By Chong Chee Kin
MOTORISTS here, especially truck drivers, spend two hours on average waiting in line to clear the checkpoints in Woodlands during peak hours. The wait for cars is shorter - just an hour - while motorcyclists can wait up to 90 minutes.
Along the United States-Mexico border at El Paso, Texas, the waiting time for trucks to clear Customs is three hours. In the European Union, where border crossing is no longer a major issue because of the single European market, the maximum waiting time is 40 minutes.
In Africa and Central America, the wait time can be far longer. In Costa Rica, for example, it can be more than 20 hours, and in Cameroon two to five days.
Around the world, traffic congestion at border checkpoints is a perennial problem and Singapore is no different. The Immigration and Checkpoints Authority (ICA) has introduced a host of measures to reduce congestion during peak hours.
In its latest move, the ICA will introduce a new clearance zone by reopening long-defunct lanes at the old Woodlands Checkpoint for motorcycles during peak hours. But how long more can it continue to do this, given the limited land available for expansion?
Perhaps the authorities here could take a leaf from the US authorities' book. To deal with the increasing volume of traffic across its borders with Canada and Mexico, the US came up with an initiative - Free and Secure Trade - which slashed waiting times for selected cargo trucks from hours to mere minutes.
The voluntary programme, launched in 2002 a year after the Sept 11 attacks, requires importers, exporters and transport companies to undergo a rigorous pre-clearance security review and assessment. Among other things, they must have a clean record and must not have been involved in smuggling contraband items. The companies must let the authorities scrutinise their books to ensure that there are no suspicious transactions. They must allow themselves to be subjected to audits by the authorities.
Once the companies are identified by the authorities as posing little risk, their cargo - and the trucks carrying the goods - can be cleared quickly. The greater speed translates into reduced costs.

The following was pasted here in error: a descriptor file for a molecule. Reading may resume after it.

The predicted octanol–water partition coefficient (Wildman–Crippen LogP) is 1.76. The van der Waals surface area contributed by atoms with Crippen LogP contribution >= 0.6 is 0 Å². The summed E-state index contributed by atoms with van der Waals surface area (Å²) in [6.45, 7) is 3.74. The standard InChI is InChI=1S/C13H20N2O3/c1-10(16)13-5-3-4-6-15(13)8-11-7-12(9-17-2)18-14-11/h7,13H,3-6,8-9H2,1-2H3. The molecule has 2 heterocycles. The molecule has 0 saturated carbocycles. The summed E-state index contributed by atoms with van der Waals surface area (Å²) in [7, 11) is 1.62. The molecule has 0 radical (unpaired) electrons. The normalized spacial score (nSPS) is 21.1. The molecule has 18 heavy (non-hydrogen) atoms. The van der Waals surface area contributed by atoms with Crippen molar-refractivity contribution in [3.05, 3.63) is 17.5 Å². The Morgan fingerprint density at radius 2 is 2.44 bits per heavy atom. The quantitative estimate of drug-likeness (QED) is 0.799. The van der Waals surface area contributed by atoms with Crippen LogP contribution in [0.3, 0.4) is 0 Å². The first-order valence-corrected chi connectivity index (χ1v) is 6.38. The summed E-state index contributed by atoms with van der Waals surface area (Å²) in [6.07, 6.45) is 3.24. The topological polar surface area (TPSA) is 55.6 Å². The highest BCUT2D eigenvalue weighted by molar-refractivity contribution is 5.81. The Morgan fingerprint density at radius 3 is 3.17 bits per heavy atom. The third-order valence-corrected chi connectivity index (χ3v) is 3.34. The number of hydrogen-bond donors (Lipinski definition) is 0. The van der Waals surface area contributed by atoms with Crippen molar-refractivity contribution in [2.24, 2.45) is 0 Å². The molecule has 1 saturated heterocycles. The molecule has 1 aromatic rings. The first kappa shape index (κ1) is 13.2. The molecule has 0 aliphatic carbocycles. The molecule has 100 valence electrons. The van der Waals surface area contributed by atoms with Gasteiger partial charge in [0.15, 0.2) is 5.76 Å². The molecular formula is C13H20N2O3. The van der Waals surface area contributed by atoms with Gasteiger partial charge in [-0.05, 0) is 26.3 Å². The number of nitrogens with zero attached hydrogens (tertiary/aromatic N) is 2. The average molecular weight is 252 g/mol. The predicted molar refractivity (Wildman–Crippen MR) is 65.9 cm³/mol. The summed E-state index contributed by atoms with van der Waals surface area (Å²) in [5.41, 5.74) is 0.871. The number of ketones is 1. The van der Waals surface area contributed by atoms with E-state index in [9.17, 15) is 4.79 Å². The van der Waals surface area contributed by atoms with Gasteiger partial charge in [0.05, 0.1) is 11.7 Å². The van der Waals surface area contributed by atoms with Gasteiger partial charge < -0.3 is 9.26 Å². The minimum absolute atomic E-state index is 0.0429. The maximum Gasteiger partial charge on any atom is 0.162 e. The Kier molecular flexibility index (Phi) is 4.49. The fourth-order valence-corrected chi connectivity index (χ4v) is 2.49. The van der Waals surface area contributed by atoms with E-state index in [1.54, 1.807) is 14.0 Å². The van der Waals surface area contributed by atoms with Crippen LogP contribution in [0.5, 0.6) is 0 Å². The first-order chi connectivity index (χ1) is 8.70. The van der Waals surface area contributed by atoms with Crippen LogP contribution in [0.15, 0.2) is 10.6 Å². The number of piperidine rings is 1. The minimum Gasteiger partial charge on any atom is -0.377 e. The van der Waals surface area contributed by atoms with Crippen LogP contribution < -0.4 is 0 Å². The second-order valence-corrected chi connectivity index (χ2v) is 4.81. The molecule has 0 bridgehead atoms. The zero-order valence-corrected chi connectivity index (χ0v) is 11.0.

In Europe, a United Nations Conference on Trade and Development report this year credits the creation of a single European market as key to removing most of the problems related to congestion at border crossings. Cargo vehicles between EU countries need not go through clearance checks.
Can such a system, spanning multiple jurisdictions, work in the region? Chances are, there will be too many difficulties and obstacles to cross - the most obvious one being the adoption of a common standard of security checks and requirements.
Woodlands Checkpoint is stretched only during peak hours in the day and in the evening. Technology - the use of biometric and automated clearance machines - can slash clearance and processing times, but there is nothing anyone can do if travellers fumble to look for their passports or do not have them ready at the counters.
Trivial as it sounds, such minor delays can have an impact down the queue. For example, a counter takes about a minute or less to process documents. If every other person in the queue takes a minute to locate his passport before producing it, the person at the end of a 20-person line would have been waiting for nearly 30 minutes.
Stationing more officers may help speed things up - but what do you do with them during the off-peak hours?
The Tuas Checkpoint was created as an alternative route into and out of Malaysia, but because of its higher tolls, it has yet to gain popularity with travellers.
According to the police, a monthly average of only 1.6 million travellers and 0.8 million vehicles passed through the Tuas Checkpoint in 2006. Woodlands saw about four times as much traffic during the same period - 7.1 million people and 2.9 million vehicles.
One way to tackle this problem would be to adopt the US approach: have dedicated lanes for companies from low-risk industries which have already been pre-screened by the authorities.
But would pre-clearance work, given security concerns? It should.
Already, trucks ferrying perishable goods are given priority in truck lanes for expedited clearance. This practice can be expanded to include a wider range of goods, with the authorities on both sides of the Causeway coming to an agreement on a list.
Enough research has been done on the economic impact of delays at border checkpoints around the world. We should act now.
Motorists welcome old checkpoint
This article was first published in The Straits Times on Oct 30, 2008.
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